Stomach pains are a common complaint among children and it is not uncommon for parents to question the validity of a child’s complaint. Whether physical, psychogenic or just an excuse to avoid an activity, stomach pain in children should always be investigated as it could be a symptom of a serious disorder.
The term ‘stomach pain‘ is often used by younger children to describe abdominal pain in general. Therefore the parent and practitioner have to isolate the pain to a specific quadrant or identify generalized abdominal pain. Other terms used by children to describe abdominal pain includes “sore tummy”, “tummy pain” and “belly ache”.
Infants cannot report stomach pain. Other symptoms may therefore be an indication of stomach pain in infants like crying when pressure is applied to the abdomen or when lying prone (on abdomen) and curled up legs.
Causes of Stomach Pain in Children
The following causes may account for abdominal pain in the left upper quadrant and upper middle area of the abdomen. These areas are where the stomach lies and therefore the more common site of stomach pain.
Children tend to overeat foods that they enjoy and may mistaken mild stomach discomfort or a stomach ache associated with indigestion as pain. They also tend to avoid meals when busy at play or faced with foods that they do not enjoy. In these cases hunger pangs may be reported as a stomach pain.
Pica which is the consumption of indigestible substances like sand and chalk is not uncommon in younger children. This may cause stomach discomfort or stomach pain. It is more often seen in children with nutrient deficiencies and mental retardation but may occur in any young child. Poisoning as a result of accidental intake of toxic substances are more likely to be seen in pica.
In these cases, other gastrointestinal symptoms may not be present.
Pain that starts shortly after eating specific foods may be associated with an intolerance or malabsorption syndrome. Excessive belching, stomach cramps, diarrhea or constipation, loud stomach noises and sometimes vomiting may also be present.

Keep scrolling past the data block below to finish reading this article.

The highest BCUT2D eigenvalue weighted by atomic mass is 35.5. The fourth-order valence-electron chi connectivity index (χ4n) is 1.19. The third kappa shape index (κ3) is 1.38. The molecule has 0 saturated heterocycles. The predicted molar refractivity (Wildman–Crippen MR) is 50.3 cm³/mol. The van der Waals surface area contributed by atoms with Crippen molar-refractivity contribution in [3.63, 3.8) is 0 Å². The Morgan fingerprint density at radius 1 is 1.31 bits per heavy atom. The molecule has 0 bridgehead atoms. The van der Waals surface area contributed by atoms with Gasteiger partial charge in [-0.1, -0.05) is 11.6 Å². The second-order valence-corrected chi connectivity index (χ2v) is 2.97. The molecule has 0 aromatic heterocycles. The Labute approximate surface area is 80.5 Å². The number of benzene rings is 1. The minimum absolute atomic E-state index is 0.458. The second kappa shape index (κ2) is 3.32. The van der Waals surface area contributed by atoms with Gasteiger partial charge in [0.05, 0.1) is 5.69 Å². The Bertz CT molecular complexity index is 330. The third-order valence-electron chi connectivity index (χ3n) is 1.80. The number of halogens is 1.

Common Gastrointestinal Disturbances
A number of acute gastrointestinal disturbances may result in stomach pain in children.
- Intestinal gas – excessive belching, excessive flatulence
- Indigestion (upset stomach) – bloating, nausea, stomach discomfort
- Acid reflux – heartburn, regurgitation, nausea
These causes are usually temporary and pass with little or no treatment.
Gastroeneteritis and Food Poisoning
Air, food or water borne pathogens may cause inflammation of the stomach and intestines which is known as gastroenteritis (common terms ~ stomach flu, tummy bug). Fever, nausea, vomiting and retching and diarrhea are often present. Viral pathogens are a common cause. Outbreaks (adenovirus or rotavirus) are often seen in school and day care settings.
Foods and drinks tainted with bacterial toxins are a common cause of food poisoning. It usually follows the ingestion of food and tends to affect others who have consumed the same foods. Vomiting, nausea and retching are usually present. Diarrhea and fever may not always be present.
Any obstruction within gastrointestinal tract may cause pain, loss of appetite, projectile vomiting and nausea. It is important to exclude an obstruction due to a foreign body as children tend to swallow objects either intentionally or accidentally.
Other causes may include conditions like intussusception (invagination of one part of the intestine into another like a telescope) or volvulus (twisting of the intestines). Apart from the symptoms mentioned above, bile vomiting may also be seen if the obstruction lies after the first part of the duodenum.
Passing stool less than three times a week or straining to have a bowel movement is considered as constipation. It is not uncommon in children and may be related to stress or anxiety, poor dietary habits, intestinal parasites, the use of certain medication and other chronic conditions. Hirschsprung’s disease needs to be considered in cases of severe constipation in infants.
Injury to the abdominal wall is common as children are more active and prone to injuries. Sore abdominal muscles may also be a cause of abdominal pain and is often temporary. The pain is more prominent upon change in position and deep breathing. Peritonitis is a serious condition where there is inflammation of the lining over the abdominal organs and presents with severe pain and abdominal distension. Immediate medical attention is necessary.
Urinary Tract and Kidney Problems
Urinary tract infections are more frequently seen in females and in children it is often related to poor hygiene. Untreated cases can progress to kidney infections. Abuse, particularly sexual abuse, should be considered in the event of repeated urinary tract infections especially if it is associated with changes in personality, appetite, sleep patterns and even bowel habits.